The Grenadiers had left Toronto by train at ten o’clock Saturday night and arrived in Windsor at seven o’clock Sunday morning. They were billeted on the Janisse farm just outside the city.

Hundreds poured into the city with every passing hour; they came from the surrounding countryside by wagon, by boat, and train; others crossed by ferry from Detroit to join and congratulate their Canadian cousins on this important day.

Our Birthday Party a hummer
from hummerville

It was a day to remember, a day marked by saturation coverage of the city’s two newspapers, The Windsor Record, a daily, and its sister, The Windsor Weekly Record.The story began:
“Tramp, tramp, tramp Boom! Boom! Boom!
Did Windsor bubble over? Well, we should say so.”

In 1892 the Klondike Gold Rush was still firing the minds of fortune seekers everywhere… a woollen mill in Essex County discovered its own mother lode by providing blankets for sale to those heading northwest in search of wealth beyond imagining.

The Weekly Record, then owned by McNee and McKay and selling for $1 per annum (in advance), had recently reported the launching of a “fine ferry boat built for the Detroit, Belle Isle and Windsor Ferry Company. . .Electric street lighting arrived in 1890, the same year the first patient was admitted to Hotel Dieu Hospital.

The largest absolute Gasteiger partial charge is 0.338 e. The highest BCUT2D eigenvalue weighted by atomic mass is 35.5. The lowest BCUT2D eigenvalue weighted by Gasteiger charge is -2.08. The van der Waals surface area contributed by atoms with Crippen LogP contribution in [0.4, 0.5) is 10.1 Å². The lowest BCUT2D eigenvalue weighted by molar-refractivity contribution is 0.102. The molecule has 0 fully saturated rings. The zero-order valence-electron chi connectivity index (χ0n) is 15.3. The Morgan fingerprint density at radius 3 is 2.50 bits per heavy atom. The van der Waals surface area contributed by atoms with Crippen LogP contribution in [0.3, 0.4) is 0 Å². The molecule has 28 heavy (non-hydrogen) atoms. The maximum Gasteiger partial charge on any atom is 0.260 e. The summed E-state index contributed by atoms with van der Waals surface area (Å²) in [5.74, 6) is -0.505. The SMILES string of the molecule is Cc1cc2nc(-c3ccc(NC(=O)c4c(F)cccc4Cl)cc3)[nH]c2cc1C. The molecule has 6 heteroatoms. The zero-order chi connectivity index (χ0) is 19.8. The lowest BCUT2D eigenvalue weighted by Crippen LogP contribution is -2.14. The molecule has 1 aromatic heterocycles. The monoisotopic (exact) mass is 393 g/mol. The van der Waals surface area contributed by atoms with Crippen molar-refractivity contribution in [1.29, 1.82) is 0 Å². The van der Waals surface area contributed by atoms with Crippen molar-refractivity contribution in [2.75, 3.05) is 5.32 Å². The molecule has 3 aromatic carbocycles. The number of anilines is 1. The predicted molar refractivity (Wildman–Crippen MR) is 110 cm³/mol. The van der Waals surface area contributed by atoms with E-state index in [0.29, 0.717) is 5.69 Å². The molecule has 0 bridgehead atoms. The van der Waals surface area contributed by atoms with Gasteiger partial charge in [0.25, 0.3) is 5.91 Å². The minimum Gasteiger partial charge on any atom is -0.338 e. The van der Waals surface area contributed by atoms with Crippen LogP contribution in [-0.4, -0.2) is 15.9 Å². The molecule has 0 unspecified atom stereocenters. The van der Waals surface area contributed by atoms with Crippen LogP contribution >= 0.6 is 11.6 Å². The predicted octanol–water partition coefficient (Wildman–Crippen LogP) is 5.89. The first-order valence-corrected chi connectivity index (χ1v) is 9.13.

“The citizens took right hold and nearly every building in the city was gay with bunting flags. The Trades and Society Procession was simply immense and the spirits of the people present were away up…”
Windsor’s first telephone exchange came in 1880 and by 1892, there were 205 subscribers. By 1888 the city had three miles of paved streets and in 1891 council voted to spend $20,000 on paving. In June 1886 the first commercial electric railway system in Canada started running between Windsor and Walkerville…

“The procession occupied over an hour in passing a given place…About 9 o’clock in the morning people began moving towards the rendezvous for the procession at the corner of Bruce Avenue and Sandwich Street. Shortly after 10 o’clock the procession got a move on…”

Cod liver oil sold at 35 cents a bottle and was said to be good for those suffering from difficulty of breathing, tightness of chest, wasting away flesh, throat troubles, bronchitis, weak lung, asthma, cough, catarrh and colds.